Skyfail Pt. I
The trick to truly appreciating Skyfall is to understand what Director Sam Mendes is attempting to establish with this film: no number of gadgets or late night rendezvous with exotic babes was going to save Bond this time. It had to be something deeper—a balance between the physical and emotional. Essentially, the main characters are forced to confront their pasts in order to survive their futures.
This movement away from toys and womanizing allows for a more intense understanding of who this hero truly is. But, if you still want to argue about this some more, then let’s reflect back on the era of Pierce Brosnan as 007. This was a time when there were gizmos and women a plenty and yet the tone was completely skewed. Rather than being mysterious and sexy the films came off as campy, presenting themselves as more of a farce than action film with any kind of substance.
Craig is able to stay true to the essence of his Bond, always orating with curtness and handing out one-liners like it’s nobody’s business. The audience has the great privilege of experiencing the rugged and detached secret service agent in a much more vulnerable light, and he still looks damn good.
For me, there are few that have honed their craft better than Dame Judi Dench. As MI6 begins to self-destruct, you watch in earnest as her character goes from a place of great command and prestige, to someone totally at the mercy of everyone around her.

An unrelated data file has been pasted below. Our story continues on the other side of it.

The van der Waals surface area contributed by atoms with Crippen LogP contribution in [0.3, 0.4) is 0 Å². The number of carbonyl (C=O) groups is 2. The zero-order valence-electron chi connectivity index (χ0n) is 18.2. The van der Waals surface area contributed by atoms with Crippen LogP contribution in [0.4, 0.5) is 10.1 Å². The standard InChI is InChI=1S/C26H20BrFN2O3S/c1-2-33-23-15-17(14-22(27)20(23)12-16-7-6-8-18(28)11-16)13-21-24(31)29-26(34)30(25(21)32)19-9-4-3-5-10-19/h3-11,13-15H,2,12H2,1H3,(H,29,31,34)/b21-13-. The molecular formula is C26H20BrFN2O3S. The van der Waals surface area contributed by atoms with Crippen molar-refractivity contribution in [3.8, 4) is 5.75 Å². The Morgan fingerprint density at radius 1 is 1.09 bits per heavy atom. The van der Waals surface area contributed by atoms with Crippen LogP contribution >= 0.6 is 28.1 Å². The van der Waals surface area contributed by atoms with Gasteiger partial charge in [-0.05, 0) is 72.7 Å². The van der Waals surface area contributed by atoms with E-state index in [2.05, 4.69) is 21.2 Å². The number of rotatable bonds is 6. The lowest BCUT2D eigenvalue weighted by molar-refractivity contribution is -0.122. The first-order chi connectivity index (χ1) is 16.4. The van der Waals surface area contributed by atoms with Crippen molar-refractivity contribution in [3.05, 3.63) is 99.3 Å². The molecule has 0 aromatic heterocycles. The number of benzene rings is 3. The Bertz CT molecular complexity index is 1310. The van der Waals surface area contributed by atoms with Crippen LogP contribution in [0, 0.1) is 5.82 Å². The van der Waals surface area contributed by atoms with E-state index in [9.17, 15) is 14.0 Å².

Javier Bardem provides an unparalleled ‘tour de force’ as the menacing, bleach-blonde Silva who obsesses over M with such commitment and passion that it is truly a nightmare come to life.
His retelling of eerie childhood memories, uncomfortable sexual attraction to Bond, and total disregard for human life is what makes this character both cringe-worthy and absolutely intoxicating.
The only actor I didn’t care for was Naomie Harris as Eve Moneypenny. In fact, my feelings for her border on hatred. She pushed too hard at every turn, trying to become the kind of agent she could never be, while still attempting to project a certain wittiness and charisma with those infamous sexual undertones that Bond so enjoys. Maybe it was just the fact that her arms looked like she’d been doing Michelle Obama’s bicep routine that distracted me.
Despite the witty dialogue and jaw-dropping cinematography, my favorite part is when Silva came in on a chopper blasting John Lee Hooker’s “Boom Boom.” It sent chills down my spine and I couldn’t help but smile, knowing things were about to get real. Thanks to the no-nonsense style of the film, for a moment, you believe it actually could be.